Sunday, February 19, 2012
Sun Going Down
I found Sun Going Down to be a very interesting historical novel. It is set mostly in Nebraska and Montana ranching country and vividly details the hardships of pioneers. Todd states the title of his book is from a collection of Mari Sandoz's work. "Sun-Going-Down" is a song written by a Cheyenne chief being held in chains in a Florida prison and translated by Sandoz. (If you are interested in the history of the Nebraska High Plains, I recommend Mari Sandoz's book Old Jules.)
Our library has the next book in this series, Come Again No More, which continues with the Depression and WWII years. I'll be reading it next.
Murder in Chinatown is Victoria Thompson's ninth Gaslight Mystery. This one involves a mixed race marriage between an Irish woman and a Chinese man and the problems their children encounter. I always learn something new in any book I read. This time it was that immigration laws prohibited Chinese women from immigrating to the United States. Thus, the Chinese men who were brought here as cheap labor for building the railroads and other menial work, married white women. Of course there is a murder involved which midwife Sarah Brandt helps Detective Sergeant Frank Malloy solve.
I don't think I've read any of Anthony Horowitz's books before although I enjoyed his Foyle's War series on PBS. When I saw 'A Sherlock Holmes Novel' beneath the title, The House of Silk, I was interested. (Who doesn't like a Sherlock Holmes story?) Then I read on the inside fly leaf: "For the first time in its one-hundred-and-twenty-five-year history, the Arthur Conan Doyle Estate has authorized a new Sherlock Holmes novel" and I was intrigued.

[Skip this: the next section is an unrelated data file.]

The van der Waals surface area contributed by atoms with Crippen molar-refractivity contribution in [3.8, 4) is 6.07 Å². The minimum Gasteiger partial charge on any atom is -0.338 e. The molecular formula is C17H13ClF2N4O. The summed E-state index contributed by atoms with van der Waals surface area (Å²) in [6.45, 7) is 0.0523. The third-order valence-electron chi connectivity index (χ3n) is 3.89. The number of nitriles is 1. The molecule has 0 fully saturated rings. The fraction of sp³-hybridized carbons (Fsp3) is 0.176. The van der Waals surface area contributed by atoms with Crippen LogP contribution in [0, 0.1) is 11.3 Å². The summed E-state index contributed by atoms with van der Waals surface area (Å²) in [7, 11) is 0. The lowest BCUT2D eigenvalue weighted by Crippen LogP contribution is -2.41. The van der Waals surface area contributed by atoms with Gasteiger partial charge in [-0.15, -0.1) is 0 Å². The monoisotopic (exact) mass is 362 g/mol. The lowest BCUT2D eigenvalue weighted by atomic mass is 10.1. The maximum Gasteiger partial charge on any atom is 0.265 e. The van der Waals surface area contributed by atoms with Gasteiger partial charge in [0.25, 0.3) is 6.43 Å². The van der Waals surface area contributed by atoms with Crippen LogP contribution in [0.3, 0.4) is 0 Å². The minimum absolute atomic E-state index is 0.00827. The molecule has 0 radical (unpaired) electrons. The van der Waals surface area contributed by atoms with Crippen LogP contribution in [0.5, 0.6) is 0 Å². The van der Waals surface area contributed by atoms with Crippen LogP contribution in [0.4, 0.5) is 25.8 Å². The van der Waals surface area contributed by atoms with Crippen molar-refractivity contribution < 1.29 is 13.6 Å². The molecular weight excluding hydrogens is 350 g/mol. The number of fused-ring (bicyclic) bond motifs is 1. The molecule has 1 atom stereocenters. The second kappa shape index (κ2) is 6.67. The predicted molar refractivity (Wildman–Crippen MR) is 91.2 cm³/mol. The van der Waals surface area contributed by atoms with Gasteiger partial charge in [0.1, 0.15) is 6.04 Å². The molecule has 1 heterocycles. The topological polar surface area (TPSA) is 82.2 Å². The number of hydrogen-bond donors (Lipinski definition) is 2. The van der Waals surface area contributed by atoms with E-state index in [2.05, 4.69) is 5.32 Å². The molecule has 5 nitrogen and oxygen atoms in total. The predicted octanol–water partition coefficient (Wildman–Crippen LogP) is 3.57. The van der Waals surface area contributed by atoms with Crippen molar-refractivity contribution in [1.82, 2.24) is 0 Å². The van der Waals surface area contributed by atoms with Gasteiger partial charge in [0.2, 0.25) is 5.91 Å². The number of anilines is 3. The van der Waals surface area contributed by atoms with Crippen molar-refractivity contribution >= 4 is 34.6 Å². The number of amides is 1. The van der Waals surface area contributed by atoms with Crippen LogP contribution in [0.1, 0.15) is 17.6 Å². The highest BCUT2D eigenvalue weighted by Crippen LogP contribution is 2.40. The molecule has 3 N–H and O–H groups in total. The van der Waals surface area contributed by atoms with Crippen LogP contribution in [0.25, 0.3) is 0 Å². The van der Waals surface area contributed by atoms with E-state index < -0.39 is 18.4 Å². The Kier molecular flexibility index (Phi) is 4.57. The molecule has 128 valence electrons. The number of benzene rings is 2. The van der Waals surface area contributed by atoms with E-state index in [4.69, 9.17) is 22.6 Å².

It has been awhile since I've read any of the original Sherlock Holmes books, most recently enjoying the movie and TV versions of his escapades, but I thought The House of Silk portrayed Holmes & Watson very true to form. Once again, "The game's afoot......"
Interestingly enough, Sherlock Holmes appears in another of this stack of books. I will always read anything Laurie R. King writes. I think she is an amazing author and I have been waiting to read the next book in her Mary Russell series, in which Mary Russell is married to Sherlock Holmes. Pirate King is the eleventh book in the series.
Scotland Yard has sent Russell to investigate rumors of criminal activities surrounding a popular silent movie industry. Traveling undercover with the film crew traveling to Portugal to shoot a cinematic extravaganza based on Gilbert and Sullivan's 'The Pirates of Penzance', she is put in charge of everything from chaperoning thirteen young actresses to dealing with the Portuguese interpreter. When the crew embarks on a derelict boat for Morocco and the actual filming, Russell detects a problem with the hired 'pirates' who begin acting more like real pirates. Where is Sherlock when you need him? Perhaps in disguise as the stand-in for an indisposed actor?
I like that it is Mary Russell whom saves the day with only a little help from Holmes. I did not enjoy this novel as much as I have previous ones, but I think it is because I just couldn't get into the whole silent film back drop.
Now to make my list of wanted books for a trip to the library tomorrow.....